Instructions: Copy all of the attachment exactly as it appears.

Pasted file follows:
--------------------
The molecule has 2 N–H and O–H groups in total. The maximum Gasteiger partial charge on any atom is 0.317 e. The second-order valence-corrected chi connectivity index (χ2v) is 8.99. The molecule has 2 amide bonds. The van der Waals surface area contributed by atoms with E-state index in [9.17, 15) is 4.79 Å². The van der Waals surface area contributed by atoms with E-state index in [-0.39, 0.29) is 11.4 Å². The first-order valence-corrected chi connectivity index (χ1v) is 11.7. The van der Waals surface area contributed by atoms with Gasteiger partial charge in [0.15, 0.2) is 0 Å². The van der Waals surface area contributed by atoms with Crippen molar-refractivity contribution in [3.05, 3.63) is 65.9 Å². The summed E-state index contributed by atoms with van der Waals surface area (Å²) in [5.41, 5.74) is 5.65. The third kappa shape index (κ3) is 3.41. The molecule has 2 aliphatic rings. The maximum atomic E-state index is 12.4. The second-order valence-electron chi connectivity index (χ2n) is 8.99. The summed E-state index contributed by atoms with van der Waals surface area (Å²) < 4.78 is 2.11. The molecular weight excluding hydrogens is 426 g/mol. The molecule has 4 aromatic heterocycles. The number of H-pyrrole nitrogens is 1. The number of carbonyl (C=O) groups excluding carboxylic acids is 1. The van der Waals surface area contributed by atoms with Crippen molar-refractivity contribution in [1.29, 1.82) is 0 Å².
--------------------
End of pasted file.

The molecule has 2 N–H and O–H groups in total. The maximum Gasteiger partial charge on any atom is 0.317 e. The second-order valence-corrected chi connectivity index (χ2v) is 8.99. The molecule has 2 amide bonds. The van der Waals surface area contributed by atoms with E-state index in [9.17, 15) is 4.79 Å². The van der Waals surface area contributed by atoms with E-state index in [-0.39, 0.29) is 11.4 Å². The first-order valence-corrected chi connectivity index (χ1v) is 11.7. The van der Waals surface area contributed by atoms with Gasteiger partial charge in [0.15, 0.2) is 0 Å². The van der Waals surface area contributed by atoms with Crippen molar-refractivity contribution in [3.05, 3.63) is 65.9 Å². The summed E-state index contributed by atoms with van der Waals surface area (Å²) in [5.41, 5.74) is 5.65. The third kappa shape index (κ3) is 3.41. The molecule has 2 aliphatic rings. The maximum atomic E-state index is 12.4. The second-order valence-electron chi connectivity index (χ2n) is 8.99. The summed E-state index contributed by atoms with van der Waals surface area (Å²) < 4.78 is 2.11. The molecular weight excluding hydrogens is 426 g/mol. The molecule has 4 aromatic heterocycles. The number of H-pyrrole nitrogens is 1. The number of carbonyl (C=O) groups excluding carboxylic acids is 1. The van der Waals surface area contributed by atoms with Crippen molar-refractivity contribution in [1.29, 1.82) is 0 Å².